Clothing is simple and in the style of what was generally worn in the 18th century. Money is earned by selling vegetables and other items to the surrounding community. Tourism has also benefited the Amish as many people are drawn to the opportunity to see how they live and learn. The family in Blacksburg works on building furniture for sale and the women in the family also work in the small factory.
A common misconception is that the Amish do not use any kind of technology or other modernities. The more accurate view is that they are selective in their use and can use things that can benefit rather than harm. The Amish do not want to let technology run amok and become its slave, but rather seek ways to master it. For example, television, radio and computers – technologies that carry mass media – are not considered good for society. On the other hand, tools or household appliances can be used, but often batteries are used rather than pure electricity. Cars are usually not used, but rather the classic horse and carriage. The use of modern conveniences can also vary greatly between communities; for example, the small furniture factory in Blacksburg uses screwdrivers and other equipment to make work easier.
Family and faith
One of the core values of the Amish is family and community. They help and support each other, which is not only part of the lifestyle but also part of the very soul of their social life. This is hard to find in modern society where people often look past each other because they are constantly glued to screens. Although there are often more traditionally gendered roles in the home, women, for example, can be the breadwinners of the family and participate in decision-making in the household. However, the man is seen as the ‘spiritual leader of the home’ and the leaders in an Amish community are all men. These are called ‘servants’ in the local dialect and often consist of a bishop, two or three ministers and a deacon.
With the family in Blacksburg, Virginia, it is easy to see the connection they have with each other and that the family is about a common set of values where everyone is there for each other.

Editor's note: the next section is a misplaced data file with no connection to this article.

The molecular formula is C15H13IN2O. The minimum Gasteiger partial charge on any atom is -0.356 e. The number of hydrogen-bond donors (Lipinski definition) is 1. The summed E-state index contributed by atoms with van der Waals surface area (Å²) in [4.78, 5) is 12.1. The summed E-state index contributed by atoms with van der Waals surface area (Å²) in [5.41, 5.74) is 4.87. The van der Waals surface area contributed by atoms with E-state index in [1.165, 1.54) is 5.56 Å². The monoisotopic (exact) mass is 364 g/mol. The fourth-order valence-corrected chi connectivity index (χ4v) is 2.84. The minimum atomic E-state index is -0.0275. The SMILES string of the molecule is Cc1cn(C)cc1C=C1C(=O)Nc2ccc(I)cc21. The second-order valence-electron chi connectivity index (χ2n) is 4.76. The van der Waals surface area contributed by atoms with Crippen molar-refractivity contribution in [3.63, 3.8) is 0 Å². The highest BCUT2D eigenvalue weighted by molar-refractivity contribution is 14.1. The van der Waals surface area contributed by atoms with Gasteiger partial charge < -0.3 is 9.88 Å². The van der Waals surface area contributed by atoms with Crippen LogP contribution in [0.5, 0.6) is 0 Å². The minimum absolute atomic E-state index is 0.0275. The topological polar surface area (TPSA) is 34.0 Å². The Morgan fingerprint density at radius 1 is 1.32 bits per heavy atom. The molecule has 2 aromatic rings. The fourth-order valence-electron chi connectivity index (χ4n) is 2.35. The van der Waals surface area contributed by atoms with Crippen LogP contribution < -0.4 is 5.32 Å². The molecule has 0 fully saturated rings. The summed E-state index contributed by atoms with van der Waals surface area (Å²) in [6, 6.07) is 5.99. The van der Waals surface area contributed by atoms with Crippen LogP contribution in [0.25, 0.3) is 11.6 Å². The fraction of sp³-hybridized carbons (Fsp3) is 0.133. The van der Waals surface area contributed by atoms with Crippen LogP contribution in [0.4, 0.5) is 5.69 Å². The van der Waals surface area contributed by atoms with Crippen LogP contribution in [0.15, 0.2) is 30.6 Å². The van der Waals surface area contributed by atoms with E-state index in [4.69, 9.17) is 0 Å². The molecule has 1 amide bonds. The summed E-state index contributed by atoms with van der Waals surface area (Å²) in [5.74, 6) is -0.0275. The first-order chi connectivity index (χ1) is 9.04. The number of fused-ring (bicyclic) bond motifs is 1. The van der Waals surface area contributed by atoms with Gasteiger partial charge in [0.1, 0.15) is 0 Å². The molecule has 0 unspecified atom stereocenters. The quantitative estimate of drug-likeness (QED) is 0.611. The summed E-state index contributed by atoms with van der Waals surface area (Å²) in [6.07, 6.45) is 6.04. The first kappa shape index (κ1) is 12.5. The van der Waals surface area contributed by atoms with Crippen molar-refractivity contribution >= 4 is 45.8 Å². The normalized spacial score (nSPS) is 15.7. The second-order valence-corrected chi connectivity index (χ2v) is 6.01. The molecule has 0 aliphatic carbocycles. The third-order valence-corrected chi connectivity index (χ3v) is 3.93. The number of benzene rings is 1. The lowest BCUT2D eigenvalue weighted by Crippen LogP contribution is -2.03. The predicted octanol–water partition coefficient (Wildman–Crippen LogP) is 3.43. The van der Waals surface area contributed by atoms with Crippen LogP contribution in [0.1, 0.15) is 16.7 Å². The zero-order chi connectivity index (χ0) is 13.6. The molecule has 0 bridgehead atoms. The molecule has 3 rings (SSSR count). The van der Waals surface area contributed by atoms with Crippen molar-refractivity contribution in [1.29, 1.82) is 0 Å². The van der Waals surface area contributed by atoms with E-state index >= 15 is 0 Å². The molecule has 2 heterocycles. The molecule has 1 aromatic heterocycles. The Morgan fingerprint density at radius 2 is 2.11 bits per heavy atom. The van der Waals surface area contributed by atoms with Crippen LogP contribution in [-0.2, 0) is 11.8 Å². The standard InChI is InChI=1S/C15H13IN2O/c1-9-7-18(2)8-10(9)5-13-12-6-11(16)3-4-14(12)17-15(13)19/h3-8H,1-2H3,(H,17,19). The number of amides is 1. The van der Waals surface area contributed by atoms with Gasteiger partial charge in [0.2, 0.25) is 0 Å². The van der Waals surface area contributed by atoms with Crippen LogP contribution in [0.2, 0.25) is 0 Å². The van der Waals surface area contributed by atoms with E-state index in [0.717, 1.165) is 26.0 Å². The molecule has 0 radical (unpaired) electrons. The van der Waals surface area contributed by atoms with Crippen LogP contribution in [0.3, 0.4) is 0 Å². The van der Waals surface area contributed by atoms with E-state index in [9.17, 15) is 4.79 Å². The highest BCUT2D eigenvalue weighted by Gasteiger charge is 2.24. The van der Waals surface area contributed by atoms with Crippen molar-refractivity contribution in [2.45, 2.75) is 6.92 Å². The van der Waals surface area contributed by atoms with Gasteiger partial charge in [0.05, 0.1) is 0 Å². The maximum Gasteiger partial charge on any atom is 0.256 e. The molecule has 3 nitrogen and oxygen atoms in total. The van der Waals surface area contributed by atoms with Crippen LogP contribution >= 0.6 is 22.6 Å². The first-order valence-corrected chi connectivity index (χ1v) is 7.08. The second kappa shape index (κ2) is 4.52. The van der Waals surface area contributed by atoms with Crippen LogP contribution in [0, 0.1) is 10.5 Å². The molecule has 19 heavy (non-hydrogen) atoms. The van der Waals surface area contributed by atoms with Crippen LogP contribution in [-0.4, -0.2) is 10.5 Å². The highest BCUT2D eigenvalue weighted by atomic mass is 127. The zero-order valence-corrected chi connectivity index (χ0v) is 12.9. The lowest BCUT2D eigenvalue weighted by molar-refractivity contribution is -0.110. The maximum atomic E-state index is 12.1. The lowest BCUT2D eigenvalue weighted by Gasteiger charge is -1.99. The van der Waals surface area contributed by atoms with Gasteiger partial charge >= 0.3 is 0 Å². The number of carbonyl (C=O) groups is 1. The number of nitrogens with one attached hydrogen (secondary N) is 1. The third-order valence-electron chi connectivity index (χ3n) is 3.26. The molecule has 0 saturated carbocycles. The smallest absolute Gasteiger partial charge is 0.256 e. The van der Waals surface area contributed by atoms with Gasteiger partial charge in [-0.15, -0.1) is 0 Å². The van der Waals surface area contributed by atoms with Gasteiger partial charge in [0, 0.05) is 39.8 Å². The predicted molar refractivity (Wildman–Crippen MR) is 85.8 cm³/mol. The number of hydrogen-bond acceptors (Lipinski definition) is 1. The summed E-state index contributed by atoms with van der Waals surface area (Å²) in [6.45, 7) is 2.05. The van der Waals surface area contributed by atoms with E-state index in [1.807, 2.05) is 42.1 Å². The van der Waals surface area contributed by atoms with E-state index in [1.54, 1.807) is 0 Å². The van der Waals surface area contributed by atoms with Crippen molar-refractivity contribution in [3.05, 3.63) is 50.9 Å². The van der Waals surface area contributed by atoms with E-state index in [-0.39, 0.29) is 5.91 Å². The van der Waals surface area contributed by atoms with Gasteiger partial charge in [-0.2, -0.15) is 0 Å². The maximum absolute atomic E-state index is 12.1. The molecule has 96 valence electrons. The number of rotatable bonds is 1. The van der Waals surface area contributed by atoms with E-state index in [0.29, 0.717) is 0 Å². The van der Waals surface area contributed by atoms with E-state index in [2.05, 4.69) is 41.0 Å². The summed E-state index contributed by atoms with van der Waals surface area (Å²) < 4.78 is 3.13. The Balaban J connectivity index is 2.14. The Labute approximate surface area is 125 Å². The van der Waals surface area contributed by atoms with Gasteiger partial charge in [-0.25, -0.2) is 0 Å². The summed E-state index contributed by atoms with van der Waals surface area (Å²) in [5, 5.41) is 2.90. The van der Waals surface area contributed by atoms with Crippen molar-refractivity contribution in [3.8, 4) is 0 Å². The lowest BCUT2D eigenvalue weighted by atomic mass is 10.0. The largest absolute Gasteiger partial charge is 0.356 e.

An important aspect of the faith is the optional baptism at adulthood. Baptism is seen as a binding commitment to God and to live by the teachings of the Amish culture for the rest of one’s life. If you break that commitment and refuse to acknowledge your sins, you risk being excommunicated in the worst case scenario. However, you can always return – if you are willing to admit your sins and repent for them. However, excommunication only applies to those who have been baptized, so you cannot be excommunicated beforehand because you have not yet entered into a commitment with God.
In addition to baptism, communion is very important, a ceremony held every autumn and spring. It involves confessing one’s sins and remembering Christ’s death with wine and bread, then washing each other’s feet in song. During communion, it is also the only time that an offering is made with alms to the deacon.
There are no churches in the Amish culture, nor any grand altars or grand buildings. Instead, their religion emphasizes lifestyle and values such as humility, community, simplicity and submission to God’s will. Instead of churches, they hold services in each other’s homes every other Sunday. Over the course of the year, all members rotate and often there is a service in each member’s home about once a year, depending on the size of the community. On “free Sundays” people usually gather to read the Bible or they may travel to another district to attend a service.